Internet-Draft ML-KEM IKEv2 November 2023
Kampanakis & Ravago Expires 15 May 2024 [Page]
Intended Status:
Standards Track
P. Kampanakis
Amazon Web Services
G. Ravago
Amazon Web Services

Post-quantum Hybrid Key Exchange with ML-KEM in the Internet Key Exchange Protocol Version 2 (IKEv2)


[EDNOTE: The intention of this draft is to get IANA KE codepoints for ML-KEM. It could be a standards track draft given that ML-KEM will see a lot of adoption, an AD sponsored draft, or even a individual stable draft which gets codepoints from Expert Review. The approach is to be decided by the IPSECME WG. ]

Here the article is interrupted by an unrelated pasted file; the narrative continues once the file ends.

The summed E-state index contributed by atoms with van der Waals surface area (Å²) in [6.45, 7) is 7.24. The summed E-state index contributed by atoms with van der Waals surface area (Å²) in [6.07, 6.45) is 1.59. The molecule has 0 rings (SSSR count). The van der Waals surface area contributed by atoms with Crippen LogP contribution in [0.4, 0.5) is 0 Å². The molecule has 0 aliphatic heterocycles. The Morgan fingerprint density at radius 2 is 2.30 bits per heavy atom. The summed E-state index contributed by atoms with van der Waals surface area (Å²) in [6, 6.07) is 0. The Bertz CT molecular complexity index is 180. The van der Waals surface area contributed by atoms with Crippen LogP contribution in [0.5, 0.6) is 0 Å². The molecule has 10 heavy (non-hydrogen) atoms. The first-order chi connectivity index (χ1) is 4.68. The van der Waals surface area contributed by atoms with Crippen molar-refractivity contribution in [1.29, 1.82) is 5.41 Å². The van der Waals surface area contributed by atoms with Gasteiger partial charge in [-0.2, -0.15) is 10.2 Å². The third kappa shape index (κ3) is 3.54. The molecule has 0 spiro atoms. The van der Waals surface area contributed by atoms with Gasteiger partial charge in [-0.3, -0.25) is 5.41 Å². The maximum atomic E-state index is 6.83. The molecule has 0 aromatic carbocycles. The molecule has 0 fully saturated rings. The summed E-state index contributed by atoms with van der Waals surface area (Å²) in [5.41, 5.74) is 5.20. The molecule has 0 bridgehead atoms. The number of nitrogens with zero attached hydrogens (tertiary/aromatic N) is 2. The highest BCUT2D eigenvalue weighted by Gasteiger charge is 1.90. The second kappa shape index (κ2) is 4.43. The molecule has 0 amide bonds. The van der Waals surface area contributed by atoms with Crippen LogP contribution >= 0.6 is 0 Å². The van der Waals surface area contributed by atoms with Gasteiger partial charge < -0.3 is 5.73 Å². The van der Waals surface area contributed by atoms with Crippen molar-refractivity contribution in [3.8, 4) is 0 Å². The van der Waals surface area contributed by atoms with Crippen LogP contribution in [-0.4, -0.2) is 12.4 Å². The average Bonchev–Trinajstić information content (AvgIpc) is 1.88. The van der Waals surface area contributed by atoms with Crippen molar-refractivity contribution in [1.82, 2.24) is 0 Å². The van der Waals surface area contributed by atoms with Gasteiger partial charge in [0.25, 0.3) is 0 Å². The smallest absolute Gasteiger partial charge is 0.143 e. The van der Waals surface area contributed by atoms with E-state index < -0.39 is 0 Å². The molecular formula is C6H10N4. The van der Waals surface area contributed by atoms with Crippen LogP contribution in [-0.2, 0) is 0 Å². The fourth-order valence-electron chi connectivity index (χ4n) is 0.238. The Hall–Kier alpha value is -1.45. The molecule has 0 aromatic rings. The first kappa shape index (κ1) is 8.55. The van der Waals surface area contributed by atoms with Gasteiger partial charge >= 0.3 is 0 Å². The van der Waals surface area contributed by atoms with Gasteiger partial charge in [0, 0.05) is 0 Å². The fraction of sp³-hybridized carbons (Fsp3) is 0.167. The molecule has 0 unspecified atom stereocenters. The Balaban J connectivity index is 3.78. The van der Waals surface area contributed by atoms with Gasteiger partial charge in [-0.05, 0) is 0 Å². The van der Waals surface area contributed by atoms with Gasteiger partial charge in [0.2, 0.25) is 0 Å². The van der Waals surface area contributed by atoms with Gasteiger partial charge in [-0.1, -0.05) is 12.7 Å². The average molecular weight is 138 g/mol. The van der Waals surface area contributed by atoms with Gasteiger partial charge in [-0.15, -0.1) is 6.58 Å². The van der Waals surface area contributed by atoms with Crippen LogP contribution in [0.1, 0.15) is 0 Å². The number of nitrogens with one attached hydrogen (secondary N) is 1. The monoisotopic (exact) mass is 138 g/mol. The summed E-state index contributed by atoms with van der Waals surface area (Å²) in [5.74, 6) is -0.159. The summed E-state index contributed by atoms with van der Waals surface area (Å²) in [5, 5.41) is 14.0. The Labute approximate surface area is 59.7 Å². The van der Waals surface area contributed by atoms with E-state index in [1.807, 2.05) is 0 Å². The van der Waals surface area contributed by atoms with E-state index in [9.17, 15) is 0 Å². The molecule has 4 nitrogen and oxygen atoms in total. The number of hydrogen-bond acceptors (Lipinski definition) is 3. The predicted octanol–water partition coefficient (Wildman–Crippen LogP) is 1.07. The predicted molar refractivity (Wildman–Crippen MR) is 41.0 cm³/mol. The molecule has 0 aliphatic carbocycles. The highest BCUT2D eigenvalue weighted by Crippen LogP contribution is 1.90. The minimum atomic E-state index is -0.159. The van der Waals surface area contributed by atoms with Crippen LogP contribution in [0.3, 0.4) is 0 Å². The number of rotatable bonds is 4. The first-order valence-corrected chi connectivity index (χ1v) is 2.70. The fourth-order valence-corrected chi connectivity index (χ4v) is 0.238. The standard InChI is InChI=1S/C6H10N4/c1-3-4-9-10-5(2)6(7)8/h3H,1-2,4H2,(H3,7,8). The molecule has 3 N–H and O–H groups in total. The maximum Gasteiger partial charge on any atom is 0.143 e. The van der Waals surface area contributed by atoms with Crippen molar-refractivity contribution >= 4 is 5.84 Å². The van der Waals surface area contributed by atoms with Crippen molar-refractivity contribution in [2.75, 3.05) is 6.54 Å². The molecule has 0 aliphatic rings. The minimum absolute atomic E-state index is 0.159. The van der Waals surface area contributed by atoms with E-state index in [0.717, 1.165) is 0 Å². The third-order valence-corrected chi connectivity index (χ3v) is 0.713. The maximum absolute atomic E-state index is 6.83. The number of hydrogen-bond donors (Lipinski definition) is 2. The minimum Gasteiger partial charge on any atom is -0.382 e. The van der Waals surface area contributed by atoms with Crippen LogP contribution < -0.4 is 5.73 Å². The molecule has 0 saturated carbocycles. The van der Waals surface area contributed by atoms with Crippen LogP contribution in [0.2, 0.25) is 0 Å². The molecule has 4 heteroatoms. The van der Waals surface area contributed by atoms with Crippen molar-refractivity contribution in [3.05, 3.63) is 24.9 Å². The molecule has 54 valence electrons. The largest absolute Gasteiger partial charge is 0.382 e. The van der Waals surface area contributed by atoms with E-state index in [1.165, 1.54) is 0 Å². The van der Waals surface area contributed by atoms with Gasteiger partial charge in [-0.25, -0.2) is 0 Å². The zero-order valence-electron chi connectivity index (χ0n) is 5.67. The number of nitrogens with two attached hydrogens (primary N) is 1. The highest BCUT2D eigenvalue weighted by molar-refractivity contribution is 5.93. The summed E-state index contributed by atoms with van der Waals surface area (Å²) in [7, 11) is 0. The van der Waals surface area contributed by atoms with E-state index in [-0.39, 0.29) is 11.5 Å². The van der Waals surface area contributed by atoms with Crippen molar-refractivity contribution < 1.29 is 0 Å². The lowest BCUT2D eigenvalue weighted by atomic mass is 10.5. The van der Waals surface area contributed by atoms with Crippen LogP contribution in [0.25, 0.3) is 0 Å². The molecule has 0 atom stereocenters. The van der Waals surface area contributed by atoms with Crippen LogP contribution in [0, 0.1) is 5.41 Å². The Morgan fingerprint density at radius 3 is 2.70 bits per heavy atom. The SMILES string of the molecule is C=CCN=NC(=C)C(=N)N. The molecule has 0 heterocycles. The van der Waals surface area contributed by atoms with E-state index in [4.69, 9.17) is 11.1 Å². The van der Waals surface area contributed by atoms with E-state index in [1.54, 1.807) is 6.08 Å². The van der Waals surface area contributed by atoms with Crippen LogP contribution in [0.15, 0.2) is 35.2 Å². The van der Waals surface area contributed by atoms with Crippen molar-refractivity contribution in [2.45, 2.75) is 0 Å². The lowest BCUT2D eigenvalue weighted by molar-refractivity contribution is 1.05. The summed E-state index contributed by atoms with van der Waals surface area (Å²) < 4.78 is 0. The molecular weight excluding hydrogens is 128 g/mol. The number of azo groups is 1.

NIST recently standardized ML-KEM, a new key encapsulation mechanism, which can be used for quantum-resistant key establishment. This draft specifies how to use ML-KEM as an additionall key exchange mechanism in IKEv2 along with traditional (Elliptic Curve) Diffie-Hellman. This hybrid approach allows for negotiating IKE and Child SA keys which are safe against cryptanalytically-relevant quantum computers and theoretical weaknesses in ML-KEM as it is relatively new.

Status of This Memo

This Internet-Draft is submitted in full conformance with the provisions of BCP 78 and BCP 79.

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This Internet-Draft will expire on 15 May 2024.

Table of Contents

1. Introduction